Tough to get drafted once, Knecht is a two timer
*Marcus Knecht (North York, Ont.) alongside Jake Marisnick … on their way to work./PHOTO: Ben Lewis ….
By Ben Lewis
DUNEDIN, Fla. — One of the hardest challenges for an aspiring pro ball player is getting drafted by the majors.
Don’t bother telling this to Marcus Knecht.
The 21 year-old, 6-foot-1 left fielder from Toronto, Ont. has already been drafted twice, first by the Milwaukee Brewers in 2008, then the Toronto Blue Jays in 2010.
“I loved getting drafted twice. I knew I really wasn’t going to sign out of high school so it wasn’t too big of a deal,” he said, behind Diamond 1 at the minor league facility. “I knew I wanted to go to college and I knew I wanted to get better.”
In high school, Knecht was being scouted early and often for his excellent power. He was a 2008 World Junior, was voted Canadian Baseball Network college player of the year in 2010, and was named the top power hitter in the Blue Jays minor league organization by Baseball America just prior to the 2011 season.
Growing up in the North York area of Toronto, Knecht took an interest in baseball from a very early age.
“Where I played, the park was close to my house so my Dad was free to throw balls to me and help me out.”
In his high school career, he destroyed the competition, hitting .356 for the Oshawa Dodgers in 35 games. Then, he declined the draft by the Brewers and went to two U.S. universities before entering the draft again.
This past season, with class-A Lansing Lugnuts, Knecht continued to flash power, hitting 16 home runs and driving in 83 runs in 439 at-bats.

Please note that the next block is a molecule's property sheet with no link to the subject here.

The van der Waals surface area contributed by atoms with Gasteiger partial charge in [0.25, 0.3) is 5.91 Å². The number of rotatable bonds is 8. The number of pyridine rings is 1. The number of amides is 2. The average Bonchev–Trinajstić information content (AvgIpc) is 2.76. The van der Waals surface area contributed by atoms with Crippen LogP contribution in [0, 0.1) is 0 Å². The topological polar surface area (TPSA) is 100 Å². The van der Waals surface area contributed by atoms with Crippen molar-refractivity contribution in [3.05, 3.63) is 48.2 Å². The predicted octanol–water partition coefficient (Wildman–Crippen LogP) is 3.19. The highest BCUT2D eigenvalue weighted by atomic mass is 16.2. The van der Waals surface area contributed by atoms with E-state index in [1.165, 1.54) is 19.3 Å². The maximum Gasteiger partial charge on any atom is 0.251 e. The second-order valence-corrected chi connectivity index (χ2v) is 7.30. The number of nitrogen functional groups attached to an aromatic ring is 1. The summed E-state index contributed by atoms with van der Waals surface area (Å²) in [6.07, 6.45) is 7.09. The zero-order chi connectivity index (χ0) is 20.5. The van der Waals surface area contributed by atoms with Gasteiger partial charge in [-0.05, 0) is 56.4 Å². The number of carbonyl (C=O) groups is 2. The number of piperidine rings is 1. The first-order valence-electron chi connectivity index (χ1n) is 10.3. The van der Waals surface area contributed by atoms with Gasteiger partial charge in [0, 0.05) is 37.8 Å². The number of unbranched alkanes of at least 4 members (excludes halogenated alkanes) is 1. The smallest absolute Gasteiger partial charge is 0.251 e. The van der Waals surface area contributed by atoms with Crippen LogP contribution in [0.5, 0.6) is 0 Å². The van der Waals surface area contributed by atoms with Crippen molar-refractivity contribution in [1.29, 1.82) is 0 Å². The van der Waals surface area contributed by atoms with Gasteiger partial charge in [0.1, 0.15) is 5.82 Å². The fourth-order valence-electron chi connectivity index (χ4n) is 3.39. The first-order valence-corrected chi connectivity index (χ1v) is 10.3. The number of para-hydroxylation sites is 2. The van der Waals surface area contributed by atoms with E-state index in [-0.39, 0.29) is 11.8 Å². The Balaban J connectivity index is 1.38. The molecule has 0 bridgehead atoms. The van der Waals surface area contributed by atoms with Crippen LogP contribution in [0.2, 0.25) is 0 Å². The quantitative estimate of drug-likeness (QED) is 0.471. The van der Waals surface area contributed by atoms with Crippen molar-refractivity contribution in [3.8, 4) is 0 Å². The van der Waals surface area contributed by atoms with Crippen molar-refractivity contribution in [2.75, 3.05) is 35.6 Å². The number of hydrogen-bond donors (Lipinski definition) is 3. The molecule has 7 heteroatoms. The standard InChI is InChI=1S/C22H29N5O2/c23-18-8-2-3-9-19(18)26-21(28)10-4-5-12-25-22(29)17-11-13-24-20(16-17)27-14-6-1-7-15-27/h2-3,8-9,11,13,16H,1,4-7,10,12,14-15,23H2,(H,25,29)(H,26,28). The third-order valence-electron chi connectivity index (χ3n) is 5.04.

Coaches continue to marvel at his intangibles.
“The kid has raw bat speed, and that’s something you can’t teach,” said hitting coach John Schneider, adding Knecht should start the season on the Dunedin Blue Jays as a left-fielder.
Cracking balls to all parts of the field taking batting practice, including some tape-measure home runs, he looked every bit the star the Blue Jays envisioned.
“He’s got some of those raw tools that you just love to see in baseball … the power, speed and athleticism that you can’t really teach and that you can just kind of build on,” said Schneider.
So where did such tremendous bat speed come from?
“Something like that is talent that you’re born with,” the coach believes.
Whether it’s innate or not, Knecht has proven to be a likely future major leaguer. But for now, he will just continue to work hard.
“You can never project that kind of stuff,” he said. “Whether it takes two years, or six years, if you get there, you’re there. It’s not up to me, so I’m not gonna worry about it.”
While the Torontonian won’t let himself get caught up in the hoopla, dedication and hard work are something that he says are a given in his family. So much so, he has them tattooed on his left bicep.
“No food without blood and sweat,” he reads, while displaying an elaborate, but beautifully designed tattoo.
“If you aren’t going to work hard, you’re not getting anywhere.”